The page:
Content is king for Internet users. The Online Publishers Association (OPA) crunched six years of Nielsen numbers to compile its latest Internet Activity Index, which shows that people continue to spend the vast majority of their online time on content sites. Whether it’s for serious news, celebrity gossip, health guidance or product comparisons, people use the Internet mostly to gather information.
The takeaway from the trend is this: The marketing mix must include public relations outreach to garner media attention. This doesn’t de-value emerging online advertising methods, such as integrated or micro ads, blogger branding and paid tweets on Twitter. It simply reinforces the importance of editorial coverage.
Products mentioned favorably in media reports receive an implied third-party endorsement. Consider news stories about fighting the obesity epidemic that cite a specific workout video, for example.
Neutral–or even negative–references can still be beneficial by boosting name recognition and raising awareness of your product or company. Take the Snuggie, for instance. Sales of the so-called “sweater with sleeves” continued to spike amid news reports this summer that consumers found the commercials cheesy and hilarious. Funnyman Jay Leno poked fun at Snuggies, Ellen DeGeneres spoofed them on her show and on the web, a snarky site (snuggiesitings.com) lets people share humorous images of Snuggie wearers.
How we Spend Online Time
The OPA compared how people used the Internet in 2003 with how they use it today. On average, people spend 6 hours and 58 minutes each month viewing content compared to 3 hours and 42 minutes in 2003. The analysis, using Nielsen/NetRatings data, shows people using Internet-based communications tools (IM, e-mail) less now than they did in 2003, probably because social networks, such as Facebook, give them an efficient way to communicate with many others at once. This finding argues against relying too heavily on e-mail marketing and bolsters the case for using social media to reach wide audiences.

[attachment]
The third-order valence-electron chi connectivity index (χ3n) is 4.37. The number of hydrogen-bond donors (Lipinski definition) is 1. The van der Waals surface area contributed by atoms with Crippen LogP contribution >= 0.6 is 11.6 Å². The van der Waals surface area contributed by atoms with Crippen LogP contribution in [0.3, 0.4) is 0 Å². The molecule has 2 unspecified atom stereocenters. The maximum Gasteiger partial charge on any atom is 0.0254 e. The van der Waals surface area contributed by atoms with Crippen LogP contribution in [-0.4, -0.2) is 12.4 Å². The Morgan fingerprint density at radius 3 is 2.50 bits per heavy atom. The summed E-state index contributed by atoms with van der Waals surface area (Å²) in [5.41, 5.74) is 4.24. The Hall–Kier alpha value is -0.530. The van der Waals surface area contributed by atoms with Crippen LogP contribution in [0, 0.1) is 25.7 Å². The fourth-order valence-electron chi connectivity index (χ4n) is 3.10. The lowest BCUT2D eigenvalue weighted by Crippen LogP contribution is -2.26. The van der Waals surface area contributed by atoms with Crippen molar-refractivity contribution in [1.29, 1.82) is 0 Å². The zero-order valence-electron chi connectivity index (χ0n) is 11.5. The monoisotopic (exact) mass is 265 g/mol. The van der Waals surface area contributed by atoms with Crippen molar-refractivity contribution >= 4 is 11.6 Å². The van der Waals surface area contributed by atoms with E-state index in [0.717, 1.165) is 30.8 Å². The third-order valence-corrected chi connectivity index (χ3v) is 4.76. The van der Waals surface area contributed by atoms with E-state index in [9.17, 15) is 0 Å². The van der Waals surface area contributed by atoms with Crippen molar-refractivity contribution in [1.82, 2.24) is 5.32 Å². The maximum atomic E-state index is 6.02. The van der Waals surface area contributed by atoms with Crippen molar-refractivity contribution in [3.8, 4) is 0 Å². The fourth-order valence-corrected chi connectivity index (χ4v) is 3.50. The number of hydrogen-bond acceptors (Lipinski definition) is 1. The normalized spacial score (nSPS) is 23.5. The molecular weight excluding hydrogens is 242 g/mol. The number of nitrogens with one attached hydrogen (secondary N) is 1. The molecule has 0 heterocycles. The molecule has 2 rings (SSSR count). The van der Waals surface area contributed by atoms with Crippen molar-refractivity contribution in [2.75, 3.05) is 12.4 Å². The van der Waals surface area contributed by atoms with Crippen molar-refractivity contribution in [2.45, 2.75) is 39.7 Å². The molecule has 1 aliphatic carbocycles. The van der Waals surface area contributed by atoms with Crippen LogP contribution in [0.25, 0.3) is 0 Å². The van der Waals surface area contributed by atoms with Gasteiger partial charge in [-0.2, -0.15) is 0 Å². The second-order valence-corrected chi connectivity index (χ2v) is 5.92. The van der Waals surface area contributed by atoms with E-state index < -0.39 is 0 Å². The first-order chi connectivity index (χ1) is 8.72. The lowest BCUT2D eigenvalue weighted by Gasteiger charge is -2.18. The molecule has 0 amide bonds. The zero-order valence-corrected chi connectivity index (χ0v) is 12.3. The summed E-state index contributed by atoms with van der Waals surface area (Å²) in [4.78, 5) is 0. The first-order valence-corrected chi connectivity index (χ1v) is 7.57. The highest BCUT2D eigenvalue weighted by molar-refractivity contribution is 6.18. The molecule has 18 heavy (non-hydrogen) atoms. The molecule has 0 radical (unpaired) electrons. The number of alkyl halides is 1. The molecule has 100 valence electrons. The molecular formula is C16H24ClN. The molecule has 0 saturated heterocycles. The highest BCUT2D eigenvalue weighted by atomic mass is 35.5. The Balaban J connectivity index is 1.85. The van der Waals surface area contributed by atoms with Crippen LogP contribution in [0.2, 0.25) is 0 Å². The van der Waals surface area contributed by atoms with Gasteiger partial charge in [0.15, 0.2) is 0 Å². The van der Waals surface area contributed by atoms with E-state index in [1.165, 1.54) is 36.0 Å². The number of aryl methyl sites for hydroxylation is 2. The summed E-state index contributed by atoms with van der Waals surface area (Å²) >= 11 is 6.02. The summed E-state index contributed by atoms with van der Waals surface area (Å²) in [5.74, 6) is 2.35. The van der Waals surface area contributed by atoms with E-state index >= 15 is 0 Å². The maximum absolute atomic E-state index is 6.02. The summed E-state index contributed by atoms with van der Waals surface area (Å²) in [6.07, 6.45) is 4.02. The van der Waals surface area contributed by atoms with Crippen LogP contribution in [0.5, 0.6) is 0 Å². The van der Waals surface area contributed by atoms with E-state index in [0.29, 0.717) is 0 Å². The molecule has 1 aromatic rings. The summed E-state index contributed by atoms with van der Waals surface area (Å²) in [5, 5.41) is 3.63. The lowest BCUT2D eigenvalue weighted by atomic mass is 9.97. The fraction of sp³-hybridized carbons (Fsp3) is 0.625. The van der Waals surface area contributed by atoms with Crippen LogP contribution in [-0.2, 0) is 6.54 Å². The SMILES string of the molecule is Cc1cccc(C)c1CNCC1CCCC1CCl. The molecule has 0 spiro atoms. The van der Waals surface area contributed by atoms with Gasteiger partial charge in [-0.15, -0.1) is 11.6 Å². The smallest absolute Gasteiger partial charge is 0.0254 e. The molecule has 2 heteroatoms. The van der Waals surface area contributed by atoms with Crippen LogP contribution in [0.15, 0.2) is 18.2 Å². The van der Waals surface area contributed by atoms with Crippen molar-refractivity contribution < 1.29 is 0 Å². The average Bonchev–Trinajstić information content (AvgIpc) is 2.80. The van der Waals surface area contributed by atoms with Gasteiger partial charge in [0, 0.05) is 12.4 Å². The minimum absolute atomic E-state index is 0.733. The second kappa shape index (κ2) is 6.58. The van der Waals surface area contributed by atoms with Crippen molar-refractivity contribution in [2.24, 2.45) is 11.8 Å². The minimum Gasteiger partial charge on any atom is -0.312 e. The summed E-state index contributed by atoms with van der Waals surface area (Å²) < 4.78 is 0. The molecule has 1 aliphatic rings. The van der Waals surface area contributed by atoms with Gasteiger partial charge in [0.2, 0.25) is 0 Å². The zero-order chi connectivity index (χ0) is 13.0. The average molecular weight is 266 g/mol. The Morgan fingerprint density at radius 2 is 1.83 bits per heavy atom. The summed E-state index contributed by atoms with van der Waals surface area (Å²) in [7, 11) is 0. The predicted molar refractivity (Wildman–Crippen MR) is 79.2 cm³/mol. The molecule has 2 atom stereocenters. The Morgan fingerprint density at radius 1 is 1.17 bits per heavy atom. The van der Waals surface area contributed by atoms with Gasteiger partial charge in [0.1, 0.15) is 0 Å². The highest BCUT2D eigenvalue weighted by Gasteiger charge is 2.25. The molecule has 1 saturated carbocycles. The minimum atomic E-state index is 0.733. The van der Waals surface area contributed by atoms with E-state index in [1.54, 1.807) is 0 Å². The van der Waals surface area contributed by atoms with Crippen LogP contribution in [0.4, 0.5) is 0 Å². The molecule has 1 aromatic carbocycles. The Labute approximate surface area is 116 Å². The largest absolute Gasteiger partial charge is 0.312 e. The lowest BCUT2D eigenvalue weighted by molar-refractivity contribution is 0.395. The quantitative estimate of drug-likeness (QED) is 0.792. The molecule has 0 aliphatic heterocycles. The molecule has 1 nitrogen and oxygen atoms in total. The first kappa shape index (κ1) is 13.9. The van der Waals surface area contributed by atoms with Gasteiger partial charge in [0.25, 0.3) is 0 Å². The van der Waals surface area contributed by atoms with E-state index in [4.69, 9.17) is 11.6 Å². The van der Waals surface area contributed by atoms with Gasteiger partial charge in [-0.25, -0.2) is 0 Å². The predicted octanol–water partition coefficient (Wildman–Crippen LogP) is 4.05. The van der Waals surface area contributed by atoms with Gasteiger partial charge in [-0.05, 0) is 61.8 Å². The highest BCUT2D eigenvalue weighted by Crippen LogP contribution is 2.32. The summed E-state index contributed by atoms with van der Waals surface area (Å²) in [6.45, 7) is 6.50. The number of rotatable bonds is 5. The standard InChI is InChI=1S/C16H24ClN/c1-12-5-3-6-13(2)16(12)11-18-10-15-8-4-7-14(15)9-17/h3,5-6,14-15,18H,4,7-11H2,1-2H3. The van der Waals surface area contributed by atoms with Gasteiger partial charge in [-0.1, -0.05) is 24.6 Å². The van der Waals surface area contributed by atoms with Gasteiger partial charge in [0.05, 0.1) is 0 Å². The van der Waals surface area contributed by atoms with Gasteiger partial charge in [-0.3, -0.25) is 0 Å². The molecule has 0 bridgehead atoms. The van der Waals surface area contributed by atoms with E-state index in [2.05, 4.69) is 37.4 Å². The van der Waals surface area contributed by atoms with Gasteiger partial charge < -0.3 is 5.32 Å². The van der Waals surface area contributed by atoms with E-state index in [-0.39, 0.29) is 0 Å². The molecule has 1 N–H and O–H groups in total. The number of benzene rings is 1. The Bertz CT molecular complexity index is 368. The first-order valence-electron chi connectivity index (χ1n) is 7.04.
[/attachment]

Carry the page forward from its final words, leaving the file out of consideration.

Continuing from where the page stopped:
The OPA compared the amount of online time in a variety of categories in 2003 versus today. In addition to content, communications and community, the OPA analyzed e-commerce sites and search engines. The analysis showed major changes in the way consumers spend their online time–less time in communications and commerce and significantly more time on content sites and search.
While the raw numbers for search seem low (although search time grew by more than 60 percent, it still comprises only five percent of our total online time, as compared to three percent in 2003) based on the Internet’s popularity for research, this demonstrates current trends and establishes the importance of online content development. Content can be optimized through search engine optimization practices including social media and link building. Websites will continue to rise in search rankings with the development of fresh content placed strategically online.